Person-centred therapy has a low profile in Australia and Aotearoa-New Zealand. While Rogerian theory has had a broad and significant influence on therapeutic practice, psychotherapists and counsellors have generally not been inclined to adopt the labels "person-centred" or "client-centred" when describing their practice in professional directories. Psychotherapists and counsellors who do comfortably adopt this designation have had no access to a local professional association with this specific orientation.
Australian members of the WAPCEPC attending the Norwich conference in 2008 decided to seek the formation of an AANZ chapter of the Association. After developmental follow- up the new chapter formally came into effect on January 15, 2010.
Aims and Goals
The chapter aims to be inclusive of all person-centred and experiential approaches that draw from or have historical links to developments in thought and practice pioneered by Carl Rogers
The specific aims of the Chapter are:
• To provide a local forum for person-centred and experiential psychotherapists, counsellors, educators and researchers who are members of WAPCEPC.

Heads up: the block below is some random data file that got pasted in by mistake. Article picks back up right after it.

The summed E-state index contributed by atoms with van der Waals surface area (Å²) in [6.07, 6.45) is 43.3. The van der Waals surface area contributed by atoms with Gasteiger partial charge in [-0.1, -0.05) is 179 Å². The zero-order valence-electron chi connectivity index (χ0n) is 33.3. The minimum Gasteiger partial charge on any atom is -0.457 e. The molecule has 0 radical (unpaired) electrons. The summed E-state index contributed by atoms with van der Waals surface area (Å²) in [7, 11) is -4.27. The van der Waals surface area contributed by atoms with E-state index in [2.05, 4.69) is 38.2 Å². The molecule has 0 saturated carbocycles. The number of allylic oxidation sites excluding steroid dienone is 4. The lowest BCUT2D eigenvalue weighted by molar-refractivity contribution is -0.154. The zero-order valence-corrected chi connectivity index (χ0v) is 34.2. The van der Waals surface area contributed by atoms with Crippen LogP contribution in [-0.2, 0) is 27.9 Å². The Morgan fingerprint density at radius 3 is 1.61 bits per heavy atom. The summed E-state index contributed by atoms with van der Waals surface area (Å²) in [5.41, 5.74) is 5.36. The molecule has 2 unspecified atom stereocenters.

• To encourage those who practice, teach or inquire within a person-centred framework to become members of the WAPCEPC.
• To facilitate building a PCE identity and sense of affiliated belonging to the PCE movement within Australia and Aotearoa-New Zealand, and to support and promote PCE conferences, workshops and events.
• To raise the profile of PCE within therapeutic and related fields in Australasia.
This chapter was founded in July, 2018.
The mission of this organization is to promote Person-Centered and Experiential Psychotherapy and Counseling approaches within North America. All North American countries, dependencies, and territories are embraced in this organization.
Was founded in July, 2018.
Richtlinien für künftige Kongressveranstalter
Lineas a seguir para conferencias futuras
Directives pour conférences à venir
1. Conference: aims, framework and procedures
- The PCE conferences are congruent with the principles and aims of the WAPCEPC. They offer an opportunity for open, respectful scientific debate and challenge and for scholarly and personal dialogue about philosophy, theory, practice and research in Person-Centered and Experiential Psychotherapy and Counseling, and about its meaning in contemporary society.
- The conference theme and invited keynotes reflect the aims and principles of the WA. The theme should have relevance to the wide variety of orientations and cultures represented in the PCE world.